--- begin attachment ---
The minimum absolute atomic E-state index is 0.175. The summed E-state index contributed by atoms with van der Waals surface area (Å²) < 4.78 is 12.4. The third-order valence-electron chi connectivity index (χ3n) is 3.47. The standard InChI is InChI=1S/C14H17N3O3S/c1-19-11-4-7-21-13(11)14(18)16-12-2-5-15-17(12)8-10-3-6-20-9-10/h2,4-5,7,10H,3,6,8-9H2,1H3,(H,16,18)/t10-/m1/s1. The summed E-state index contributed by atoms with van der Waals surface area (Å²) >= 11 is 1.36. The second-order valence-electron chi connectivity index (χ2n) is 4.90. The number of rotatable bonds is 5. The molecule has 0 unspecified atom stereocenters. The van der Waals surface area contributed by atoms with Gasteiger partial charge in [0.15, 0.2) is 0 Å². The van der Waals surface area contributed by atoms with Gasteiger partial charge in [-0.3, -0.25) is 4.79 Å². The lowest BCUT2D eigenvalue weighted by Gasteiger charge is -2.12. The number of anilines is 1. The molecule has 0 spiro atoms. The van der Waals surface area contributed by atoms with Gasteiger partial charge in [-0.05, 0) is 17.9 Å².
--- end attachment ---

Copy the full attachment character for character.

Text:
The minimum absolute atomic E-state index is 0.175. The summed E-state index contributed by atoms with van der Waals surface area (Å²) < 4.78 is 12.4. The third-order valence-electron chi connectivity index (χ3n) is 3.47. The standard InChI is InChI=1S/C14H17N3O3S/c1-19-11-4-7-21-13(11)14(18)16-12-2-5-15-17(12)8-10-3-6-20-9-10/h2,4-5,7,10H,3,6,8-9H2,1H3,(H,16,18)/t10-/m1/s1. The summed E-state index contributed by atoms with van der Waals surface area (Å²) >= 11 is 1.36. The second-order valence-electron chi connectivity index (χ2n) is 4.90. The number of rotatable bonds is 5. The molecule has 0 unspecified atom stereocenters. The van der Waals surface area contributed by atoms with Gasteiger partial charge in [0.15, 0.2) is 0 Å². The van der Waals surface area contributed by atoms with Gasteiger partial charge in [-0.3, -0.25) is 4.79 Å². The lowest BCUT2D eigenvalue weighted by Gasteiger charge is -2.12. The number of anilines is 1. The molecule has 0 spiro atoms. The van der Waals surface area contributed by atoms with Gasteiger partial charge in [-0.05, 0) is 17.9 Å².